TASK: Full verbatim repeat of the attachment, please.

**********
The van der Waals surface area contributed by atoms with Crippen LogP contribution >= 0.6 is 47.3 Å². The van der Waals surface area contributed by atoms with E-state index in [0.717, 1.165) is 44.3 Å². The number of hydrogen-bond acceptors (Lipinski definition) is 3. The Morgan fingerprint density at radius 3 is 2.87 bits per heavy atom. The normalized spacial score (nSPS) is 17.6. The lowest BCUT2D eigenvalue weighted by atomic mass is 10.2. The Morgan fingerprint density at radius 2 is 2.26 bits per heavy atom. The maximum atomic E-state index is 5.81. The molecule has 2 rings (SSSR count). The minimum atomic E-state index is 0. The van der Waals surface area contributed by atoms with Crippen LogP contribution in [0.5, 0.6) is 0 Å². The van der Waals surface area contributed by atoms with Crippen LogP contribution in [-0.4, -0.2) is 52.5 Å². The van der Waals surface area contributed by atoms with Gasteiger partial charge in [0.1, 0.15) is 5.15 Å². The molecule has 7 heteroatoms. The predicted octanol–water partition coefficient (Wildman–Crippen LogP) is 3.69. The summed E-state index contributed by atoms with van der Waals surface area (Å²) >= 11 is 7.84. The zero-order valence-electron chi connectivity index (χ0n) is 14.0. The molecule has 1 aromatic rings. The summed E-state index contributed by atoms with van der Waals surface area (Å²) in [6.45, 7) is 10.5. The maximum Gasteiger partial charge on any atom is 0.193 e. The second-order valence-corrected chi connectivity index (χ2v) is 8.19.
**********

The van der Waals surface area contributed by atoms with Crippen LogP contribution >= 0.6 is 47.3 Å². The van der Waals surface area contributed by atoms with E-state index in [0.717, 1.165) is 44.3 Å². The number of hydrogen-bond acceptors (Lipinski definition) is 3. The Morgan fingerprint density at radius 3 is 2.87 bits per heavy atom. The normalized spacial score (nSPS) is 17.6. The lowest BCUT2D eigenvalue weighted by atomic mass is 10.2. The Morgan fingerprint density at radius 2 is 2.26 bits per heavy atom. The maximum atomic E-state index is 5.81. The molecule has 2 rings (SSSR count). The minimum atomic E-state index is 0. The van der Waals surface area contributed by atoms with Crippen LogP contribution in [0.5, 0.6) is 0 Å². The van der Waals surface area contributed by atoms with Crippen LogP contribution in [-0.4, -0.2) is 52.5 Å². The van der Waals surface area contributed by atoms with Gasteiger partial charge in [0.1, 0.15) is 5.15 Å². The molecule has 7 heteroatoms. The predicted octanol–water partition coefficient (Wildman–Crippen LogP) is 3.69. The summed E-state index contributed by atoms with van der Waals surface area (Å²) >= 11 is 7.84. The zero-order valence-electron chi connectivity index (χ0n) is 14.0. The molecule has 1 aromatic rings. The summed E-state index contributed by atoms with van der Waals surface area (Å²) in [6.45, 7) is 10.5. The maximum Gasteiger partial charge on any atom is 0.193 e. The second-order valence-corrected chi connectivity index (χ2v) is 8.19.